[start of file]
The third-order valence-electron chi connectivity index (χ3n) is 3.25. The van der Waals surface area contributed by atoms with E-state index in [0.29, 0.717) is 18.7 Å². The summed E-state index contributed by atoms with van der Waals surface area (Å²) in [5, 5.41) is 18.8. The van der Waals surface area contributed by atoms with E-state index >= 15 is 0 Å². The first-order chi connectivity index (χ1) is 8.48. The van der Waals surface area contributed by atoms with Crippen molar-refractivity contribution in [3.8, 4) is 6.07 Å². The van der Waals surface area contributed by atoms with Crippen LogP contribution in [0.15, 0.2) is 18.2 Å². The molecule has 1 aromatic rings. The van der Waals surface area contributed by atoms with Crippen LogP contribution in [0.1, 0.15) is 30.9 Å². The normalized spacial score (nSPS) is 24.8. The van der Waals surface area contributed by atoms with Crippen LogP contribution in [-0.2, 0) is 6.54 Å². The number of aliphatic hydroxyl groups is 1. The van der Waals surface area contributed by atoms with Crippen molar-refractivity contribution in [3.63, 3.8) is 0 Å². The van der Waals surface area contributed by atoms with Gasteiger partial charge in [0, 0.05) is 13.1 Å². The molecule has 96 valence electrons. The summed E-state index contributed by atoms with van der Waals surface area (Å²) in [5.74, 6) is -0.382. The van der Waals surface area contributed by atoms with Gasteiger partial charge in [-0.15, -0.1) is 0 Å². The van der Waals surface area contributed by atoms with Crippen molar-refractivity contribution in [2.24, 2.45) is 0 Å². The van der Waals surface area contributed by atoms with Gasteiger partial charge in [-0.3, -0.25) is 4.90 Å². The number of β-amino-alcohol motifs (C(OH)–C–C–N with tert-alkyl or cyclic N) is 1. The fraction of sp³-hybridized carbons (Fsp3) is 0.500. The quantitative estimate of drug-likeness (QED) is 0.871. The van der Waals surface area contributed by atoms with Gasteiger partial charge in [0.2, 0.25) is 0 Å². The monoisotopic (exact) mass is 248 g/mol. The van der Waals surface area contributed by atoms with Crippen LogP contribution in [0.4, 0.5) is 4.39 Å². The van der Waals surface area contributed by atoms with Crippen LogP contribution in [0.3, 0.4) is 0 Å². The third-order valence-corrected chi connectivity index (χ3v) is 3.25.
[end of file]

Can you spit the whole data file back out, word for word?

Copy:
The third-order valence-electron chi connectivity index (χ3n) is 3.25. The van der Waals surface area contributed by atoms with E-state index in [0.29, 0.717) is 18.7 Å². The summed E-state index contributed by atoms with van der Waals surface area (Å²) in [5, 5.41) is 18.8. The van der Waals surface area contributed by atoms with E-state index >= 15 is 0 Å². The first-order chi connectivity index (χ1) is 8.48. The van der Waals surface area contributed by atoms with Crippen molar-refractivity contribution in [3.8, 4) is 6.07 Å². The van der Waals surface area contributed by atoms with Crippen LogP contribution in [0.15, 0.2) is 18.2 Å². The molecule has 1 aromatic rings. The van der Waals surface area contributed by atoms with Crippen LogP contribution in [0.1, 0.15) is 30.9 Å². The normalized spacial score (nSPS) is 24.8. The van der Waals surface area contributed by atoms with Crippen LogP contribution in [-0.2, 0) is 6.54 Å². The number of aliphatic hydroxyl groups is 1. The van der Waals surface area contributed by atoms with Crippen molar-refractivity contribution in [3.63, 3.8) is 0 Å². The van der Waals surface area contributed by atoms with Gasteiger partial charge in [0, 0.05) is 13.1 Å². The molecule has 96 valence electrons. The summed E-state index contributed by atoms with van der Waals surface area (Å²) in [5.74, 6) is -0.382. The van der Waals surface area contributed by atoms with Gasteiger partial charge in [-0.15, -0.1) is 0 Å². The van der Waals surface area contributed by atoms with Crippen molar-refractivity contribution in [2.24, 2.45) is 0 Å². The van der Waals surface area contributed by atoms with Gasteiger partial charge in [-0.3, -0.25) is 4.90 Å². The number of β-amino-alcohol motifs (C(OH)–C–C–N with tert-alkyl or cyclic N) is 1. The fraction of sp³-hybridized carbons (Fsp3) is 0.500. The quantitative estimate of drug-likeness (QED) is 0.871. The van der Waals surface area contributed by atoms with Gasteiger partial charge in [0.2, 0.25) is 0 Å². The monoisotopic (exact) mass is 248 g/mol. The van der Waals surface area contributed by atoms with Crippen LogP contribution in [0.4, 0.5) is 4.39 Å². The van der Waals surface area contributed by atoms with Crippen LogP contribution in [0.3, 0.4) is 0 Å². The third-order valence-corrected chi connectivity index (χ3v) is 3.25.